Tuesday, June 4, 2013

Firm trains how to hack smartphones

His specialty is hacking phones remotely, undetected by the user. He doesn't need to actually have the phone in hand.

He offers two classes for intelligence and law enforcement. One teaches students to hack iPhones and the other focuses on penetrating Android devices.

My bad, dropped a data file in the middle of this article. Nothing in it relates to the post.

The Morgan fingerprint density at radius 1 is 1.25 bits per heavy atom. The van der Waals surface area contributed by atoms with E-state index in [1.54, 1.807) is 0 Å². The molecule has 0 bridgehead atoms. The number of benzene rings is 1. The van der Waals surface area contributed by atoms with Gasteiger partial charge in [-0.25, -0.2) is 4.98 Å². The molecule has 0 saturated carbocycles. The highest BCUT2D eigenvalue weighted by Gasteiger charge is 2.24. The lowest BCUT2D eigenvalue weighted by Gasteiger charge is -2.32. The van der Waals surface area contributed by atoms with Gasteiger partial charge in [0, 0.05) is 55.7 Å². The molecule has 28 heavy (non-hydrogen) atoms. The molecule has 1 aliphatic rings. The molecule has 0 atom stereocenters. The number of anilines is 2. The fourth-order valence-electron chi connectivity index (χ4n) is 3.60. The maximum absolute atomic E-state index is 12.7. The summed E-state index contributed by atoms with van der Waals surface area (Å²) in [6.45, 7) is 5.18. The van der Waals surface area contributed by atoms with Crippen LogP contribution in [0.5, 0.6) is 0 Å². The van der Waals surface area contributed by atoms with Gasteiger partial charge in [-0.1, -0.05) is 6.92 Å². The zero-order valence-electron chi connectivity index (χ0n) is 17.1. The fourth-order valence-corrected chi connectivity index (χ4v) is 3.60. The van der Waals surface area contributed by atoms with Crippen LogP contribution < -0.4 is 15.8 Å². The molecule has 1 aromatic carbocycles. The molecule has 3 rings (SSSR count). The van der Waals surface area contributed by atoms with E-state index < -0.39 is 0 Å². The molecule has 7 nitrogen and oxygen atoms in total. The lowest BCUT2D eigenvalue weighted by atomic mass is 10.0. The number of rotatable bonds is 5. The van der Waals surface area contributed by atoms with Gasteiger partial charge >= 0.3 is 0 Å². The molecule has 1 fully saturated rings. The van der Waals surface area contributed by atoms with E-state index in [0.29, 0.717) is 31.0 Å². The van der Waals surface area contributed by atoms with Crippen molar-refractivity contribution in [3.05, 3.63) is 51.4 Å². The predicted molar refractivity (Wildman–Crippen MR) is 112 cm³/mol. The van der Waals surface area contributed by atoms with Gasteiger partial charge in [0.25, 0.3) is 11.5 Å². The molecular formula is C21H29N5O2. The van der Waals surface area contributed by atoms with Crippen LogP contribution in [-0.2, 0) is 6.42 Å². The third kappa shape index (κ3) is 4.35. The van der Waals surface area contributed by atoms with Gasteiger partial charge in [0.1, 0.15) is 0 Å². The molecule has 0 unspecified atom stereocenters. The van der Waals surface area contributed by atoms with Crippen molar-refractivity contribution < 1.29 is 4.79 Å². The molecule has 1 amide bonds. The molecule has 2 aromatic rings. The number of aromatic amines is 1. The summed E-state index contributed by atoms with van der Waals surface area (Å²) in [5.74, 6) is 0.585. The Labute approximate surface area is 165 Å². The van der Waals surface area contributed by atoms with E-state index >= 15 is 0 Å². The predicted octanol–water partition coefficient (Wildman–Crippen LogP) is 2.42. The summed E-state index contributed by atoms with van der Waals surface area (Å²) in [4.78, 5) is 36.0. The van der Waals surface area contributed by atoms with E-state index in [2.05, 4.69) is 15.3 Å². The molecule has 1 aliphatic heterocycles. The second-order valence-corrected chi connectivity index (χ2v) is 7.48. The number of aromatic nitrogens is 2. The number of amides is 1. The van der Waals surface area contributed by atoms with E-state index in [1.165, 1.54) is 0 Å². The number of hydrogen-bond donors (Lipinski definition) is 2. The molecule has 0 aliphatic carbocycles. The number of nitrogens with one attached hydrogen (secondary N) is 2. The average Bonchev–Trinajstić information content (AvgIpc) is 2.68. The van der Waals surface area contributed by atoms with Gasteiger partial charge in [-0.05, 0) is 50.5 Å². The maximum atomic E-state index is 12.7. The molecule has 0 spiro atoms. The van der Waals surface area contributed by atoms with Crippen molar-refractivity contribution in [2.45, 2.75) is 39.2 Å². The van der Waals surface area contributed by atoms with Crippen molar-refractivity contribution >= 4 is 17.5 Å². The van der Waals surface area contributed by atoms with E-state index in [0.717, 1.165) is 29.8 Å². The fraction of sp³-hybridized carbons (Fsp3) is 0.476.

A course syllabus for the "iOS Exploitation Course" (iOS is the Apple mobile operating system) says the first day is spent learning software reverse-engineering with an interactive disassembler program.

By day three, students are prepared for lab work, running an exploit on a "real WebKit vulnerabilily for the IOS 6.x."

From his unique perspective, Roberge says that both Android and iPhone devices have their pros and cons. iPhones are technically tougher to break into, he says, but once you are in, you are in.